Ryan Conrad, part-time faculty, Concordia University; Co-founder Against Equality Thomas Waugh, full-time faculty, Concordia University Research Chair in Sexual Representation and in Documentary Ezra Winton, part-time faculty, Concordia University; Co-founder and Director of Programming, Cinema Politica Svetla Turnin, Co-founder and Executive Director, Cinema Politica
Film Description from the Russian co-directors:
Currently there are about 2.5 million LGBT children and teenagers in Russia. In June of 2013 Vladimir Putin signed into law a new bill that forbids “propaganda of non-traditional sexual relations to minors”. LGBT young people are now defenseless because of this “gay propaganda” law. It is now forbidden to tell them that they are healthy and not sick, sinful, or abnormal. Psychologists, teachers, and even parents could be fined or imprisoned for supporting LGBT young people. These LGBT young people are now being bullied and harassed even worse than ever before by peers, teachers, and parents in school and out. This climate of anti-LGBT violence and harassment is permissible because of Putin’s anti-gay propaganda law.
The main character of this documentary project is eighteen-year-old Pasha, who survived much anti-LGBT harassment and intimidation at school. After recently finishing school he became an LGBT activist. Later this year he enters a Canadian university and moves to Canada for the foreseeable future. This film will also contains anonymous interviews with young people, parents, psychologists, teachers, and priests on both sides of the issue in Russia.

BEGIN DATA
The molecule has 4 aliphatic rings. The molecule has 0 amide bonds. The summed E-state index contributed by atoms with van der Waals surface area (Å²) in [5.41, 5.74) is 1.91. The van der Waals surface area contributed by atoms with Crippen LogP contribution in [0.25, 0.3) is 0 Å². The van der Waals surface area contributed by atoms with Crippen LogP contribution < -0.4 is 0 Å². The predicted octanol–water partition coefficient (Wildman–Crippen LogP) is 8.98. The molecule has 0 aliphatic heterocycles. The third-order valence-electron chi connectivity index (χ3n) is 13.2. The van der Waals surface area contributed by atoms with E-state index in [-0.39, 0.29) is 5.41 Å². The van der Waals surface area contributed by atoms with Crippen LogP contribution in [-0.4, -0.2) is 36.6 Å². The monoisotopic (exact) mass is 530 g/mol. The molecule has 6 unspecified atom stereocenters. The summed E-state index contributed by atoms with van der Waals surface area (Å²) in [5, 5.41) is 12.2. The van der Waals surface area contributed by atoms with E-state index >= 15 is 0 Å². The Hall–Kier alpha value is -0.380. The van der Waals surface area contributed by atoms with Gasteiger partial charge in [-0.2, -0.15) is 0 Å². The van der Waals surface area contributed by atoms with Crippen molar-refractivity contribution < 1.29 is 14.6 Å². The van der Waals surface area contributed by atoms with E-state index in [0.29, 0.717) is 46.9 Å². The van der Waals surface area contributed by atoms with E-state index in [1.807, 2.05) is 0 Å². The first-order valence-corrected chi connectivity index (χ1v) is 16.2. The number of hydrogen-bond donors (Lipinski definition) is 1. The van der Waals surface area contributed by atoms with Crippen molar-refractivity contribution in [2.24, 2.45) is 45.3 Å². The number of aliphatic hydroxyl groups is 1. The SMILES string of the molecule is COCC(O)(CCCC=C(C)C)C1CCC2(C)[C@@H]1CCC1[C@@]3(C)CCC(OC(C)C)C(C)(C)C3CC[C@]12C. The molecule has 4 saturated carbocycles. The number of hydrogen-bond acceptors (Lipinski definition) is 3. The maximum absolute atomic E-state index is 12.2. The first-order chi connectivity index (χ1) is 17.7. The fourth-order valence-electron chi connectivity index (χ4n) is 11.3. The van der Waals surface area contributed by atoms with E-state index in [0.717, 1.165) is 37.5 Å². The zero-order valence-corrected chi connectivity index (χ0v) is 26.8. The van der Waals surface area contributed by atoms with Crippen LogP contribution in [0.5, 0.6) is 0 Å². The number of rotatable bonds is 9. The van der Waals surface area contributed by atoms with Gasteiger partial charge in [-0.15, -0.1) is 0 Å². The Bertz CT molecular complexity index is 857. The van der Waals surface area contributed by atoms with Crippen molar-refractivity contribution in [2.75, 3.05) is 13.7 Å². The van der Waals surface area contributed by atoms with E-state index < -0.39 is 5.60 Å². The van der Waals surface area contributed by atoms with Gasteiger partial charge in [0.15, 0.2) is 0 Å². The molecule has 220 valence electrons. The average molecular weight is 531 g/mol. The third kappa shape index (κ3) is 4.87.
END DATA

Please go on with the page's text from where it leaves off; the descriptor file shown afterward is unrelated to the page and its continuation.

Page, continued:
What We Need
All funding we gather will be transferred directly to our colleagues in Russia. We keep nothing, nor do we act as traditional producers where we influence the content and outcome of the film. We are simply conduits for funding since their lives would be at risk if they were to create an appeal themselves.
The simple timeline and budget shared with us by our Russian colleagues is as follows (in USD $):
01/09/2013 – 30/12/2013: Shooting, fundraising, production
01/01/2013 – 31/03/2014: Post production
31/03/2014: Film release
Research period: $500
Travels around Russia $7000
Overhead charges $3000
Sound editor $1000
Color grade $1500
Digital media $1000
TOTAL BUDGET: $18,800.00